Don't let the grey beard fool you. At the age of 70, Ken Botterill is just starting to peak as a BMX racer.
In 2008, Botterill hopped on his son's bike and, unfamiliar with the butt-inthe-air, head-forward stance demanded by a BMX ride, nearly toppled to the ground.
Four years later, the retired tugboat captain celebrated his 70th birthday in April by claiming victory at the USA BMX Great Northwest Nationals in Redmond, Ore.
This weekend, Botterill hopes to add to his collection at the BMX Canada Canadian Nationals at Chilliwack Heritage Park.
It was a visit to the doctor that prompted Botterill to first consider riding. Tipping the scales at around 240 pounds, Botterill was told that he was at risk of diabetes if he didn't change his ways.
After first starting to play drop-in soccer, Botterill upped the ante by joining his son, daughter-in-law and grandsons on the B.C. BMX circuit. Not only has his weight dropped, but so too has the time it takes Botterill to get around a hilly, mound-filled dirt track.
"I'm getting a lot better," said Botterill. "I was always last but now I'm getting in better shape and have more experience."
That's good because Botterill often finds himself pedalling beside riders seven years younger.
"I'm always the oldest guy," he said. While BMX can be a rough and tumble sport, Botterill says that aspect doesn't frighten him.
"We've had a few crashes, but you're got gear on. It doesn't hurt as bad as it looks."
Sometimes the whole Botterill clan convene at a local meet. Other times, when the kids have school, it's just Botterill and his son, Dean, racing around the track on their bikes.
"It makes for more camaraderie: you've got more things to talk about and do," said Botterill. "[Dean] lives in Vernon, so seeing how we're doing this, we get to see each other more."
The family has even made several trips to the Grand Nationals championships held at the end of each year in Tulsa, Okla.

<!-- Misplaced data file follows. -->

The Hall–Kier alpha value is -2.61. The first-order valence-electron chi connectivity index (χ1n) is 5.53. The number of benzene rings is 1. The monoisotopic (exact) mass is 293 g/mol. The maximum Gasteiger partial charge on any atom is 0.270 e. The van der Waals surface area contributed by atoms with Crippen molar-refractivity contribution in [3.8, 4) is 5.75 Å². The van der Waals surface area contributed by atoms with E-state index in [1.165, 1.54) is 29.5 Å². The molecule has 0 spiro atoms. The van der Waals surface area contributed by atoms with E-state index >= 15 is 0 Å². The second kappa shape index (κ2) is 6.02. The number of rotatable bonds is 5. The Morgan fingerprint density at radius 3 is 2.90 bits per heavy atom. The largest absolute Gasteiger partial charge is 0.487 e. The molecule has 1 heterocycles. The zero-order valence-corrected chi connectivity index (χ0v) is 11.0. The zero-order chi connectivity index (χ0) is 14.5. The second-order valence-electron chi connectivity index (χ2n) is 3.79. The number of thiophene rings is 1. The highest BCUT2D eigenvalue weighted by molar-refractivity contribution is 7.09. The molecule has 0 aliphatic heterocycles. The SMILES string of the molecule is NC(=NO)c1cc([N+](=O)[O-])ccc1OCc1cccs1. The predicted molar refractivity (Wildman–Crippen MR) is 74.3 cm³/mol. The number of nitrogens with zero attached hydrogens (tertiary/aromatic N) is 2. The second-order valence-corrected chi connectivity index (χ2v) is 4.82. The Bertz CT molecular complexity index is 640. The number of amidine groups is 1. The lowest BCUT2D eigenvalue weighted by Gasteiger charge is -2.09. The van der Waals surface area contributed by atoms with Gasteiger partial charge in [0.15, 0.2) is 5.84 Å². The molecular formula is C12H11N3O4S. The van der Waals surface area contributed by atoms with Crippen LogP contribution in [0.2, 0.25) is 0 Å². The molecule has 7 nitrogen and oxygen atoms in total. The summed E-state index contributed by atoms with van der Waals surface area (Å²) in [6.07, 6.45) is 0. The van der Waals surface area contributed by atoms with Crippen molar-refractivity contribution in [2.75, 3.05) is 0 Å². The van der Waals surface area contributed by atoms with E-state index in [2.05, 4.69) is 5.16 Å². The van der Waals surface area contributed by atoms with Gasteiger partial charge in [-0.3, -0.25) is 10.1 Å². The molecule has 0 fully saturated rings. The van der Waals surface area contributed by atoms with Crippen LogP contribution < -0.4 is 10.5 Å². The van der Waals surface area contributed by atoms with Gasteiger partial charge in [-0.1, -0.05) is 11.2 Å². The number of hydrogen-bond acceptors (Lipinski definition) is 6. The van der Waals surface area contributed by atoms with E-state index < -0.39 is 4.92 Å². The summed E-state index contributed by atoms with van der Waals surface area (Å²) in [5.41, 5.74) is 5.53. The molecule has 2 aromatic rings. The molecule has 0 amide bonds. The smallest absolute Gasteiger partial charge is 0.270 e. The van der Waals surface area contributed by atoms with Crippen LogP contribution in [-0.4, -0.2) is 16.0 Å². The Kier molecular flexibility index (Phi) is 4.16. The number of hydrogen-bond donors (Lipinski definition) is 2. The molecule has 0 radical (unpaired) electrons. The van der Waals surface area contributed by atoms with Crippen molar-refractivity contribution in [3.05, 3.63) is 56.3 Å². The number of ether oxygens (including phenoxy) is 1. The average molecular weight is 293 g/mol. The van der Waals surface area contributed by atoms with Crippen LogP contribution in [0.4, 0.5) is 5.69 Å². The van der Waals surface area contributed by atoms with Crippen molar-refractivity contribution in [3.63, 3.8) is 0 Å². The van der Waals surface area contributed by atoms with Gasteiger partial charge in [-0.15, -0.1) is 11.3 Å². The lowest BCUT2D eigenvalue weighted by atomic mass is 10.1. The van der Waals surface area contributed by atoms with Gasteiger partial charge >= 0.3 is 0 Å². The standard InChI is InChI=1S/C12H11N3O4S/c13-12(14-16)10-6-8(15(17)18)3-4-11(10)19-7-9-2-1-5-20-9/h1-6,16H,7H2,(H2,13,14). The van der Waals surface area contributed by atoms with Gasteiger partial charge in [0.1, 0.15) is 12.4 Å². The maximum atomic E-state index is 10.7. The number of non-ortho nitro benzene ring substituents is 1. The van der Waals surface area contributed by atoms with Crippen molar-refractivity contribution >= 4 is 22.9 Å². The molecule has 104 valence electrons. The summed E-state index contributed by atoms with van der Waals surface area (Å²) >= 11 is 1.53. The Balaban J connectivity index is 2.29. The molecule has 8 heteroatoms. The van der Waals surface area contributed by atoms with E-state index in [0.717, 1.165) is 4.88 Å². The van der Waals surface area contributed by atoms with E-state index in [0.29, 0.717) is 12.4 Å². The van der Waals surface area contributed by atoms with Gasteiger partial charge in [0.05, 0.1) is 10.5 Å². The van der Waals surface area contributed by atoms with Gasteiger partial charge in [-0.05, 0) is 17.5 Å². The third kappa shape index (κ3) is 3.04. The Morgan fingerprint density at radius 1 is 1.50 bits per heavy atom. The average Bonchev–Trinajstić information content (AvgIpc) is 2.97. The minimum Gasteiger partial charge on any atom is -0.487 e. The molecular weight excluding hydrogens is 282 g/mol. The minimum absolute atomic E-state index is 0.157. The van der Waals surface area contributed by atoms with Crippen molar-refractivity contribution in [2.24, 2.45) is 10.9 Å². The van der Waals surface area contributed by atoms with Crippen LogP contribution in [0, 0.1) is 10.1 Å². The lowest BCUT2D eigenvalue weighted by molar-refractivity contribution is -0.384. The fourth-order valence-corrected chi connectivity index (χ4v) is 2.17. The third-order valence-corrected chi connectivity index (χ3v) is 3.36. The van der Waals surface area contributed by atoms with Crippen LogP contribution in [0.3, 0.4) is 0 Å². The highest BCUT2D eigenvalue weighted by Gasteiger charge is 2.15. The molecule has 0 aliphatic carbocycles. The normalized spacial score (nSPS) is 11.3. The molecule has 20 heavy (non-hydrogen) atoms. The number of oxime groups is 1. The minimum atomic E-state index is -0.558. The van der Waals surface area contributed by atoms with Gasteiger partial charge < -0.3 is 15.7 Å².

The big challenge-beyond the races themselves-is finding like-minded senior BMX riders. There are two regulars from Washington, but that's about it. Botterill currently has his hooks in a new recruit from Vernon.
"He's just starting, he's brand new so I've got to keep him interested," he said.
Lacking competitors his age, Botterill has dropped down classes in the past to race against bikers half his age.
"There was a race, and I'm 'Geez, I'm not doing well, what's going on here?' And after it was all over, I think the youngest guy was 36 and the oldest guy was 46, and I thought, 'Oh, that's why.'
"There was nobody there for me to race. . . . I've gone down a couple of times to 31. You're racing against guys 31. You're just racing for the fun of it. I don't expect to beat those guys."
To attract more fellow racers, and to hopefully spur the creation of a local BMX track, Botterill has even set up a website, www.chilliwackbmx.ca. Those interested can also contact him at 604794-3265.
But as long as he can hold his own against others his age, or at least other seniors, Botterill plans to keep on rolling.
Chilliwack Heritage Park hosts the BMX Canada Canadian Nationals May 11, 12 and 13.
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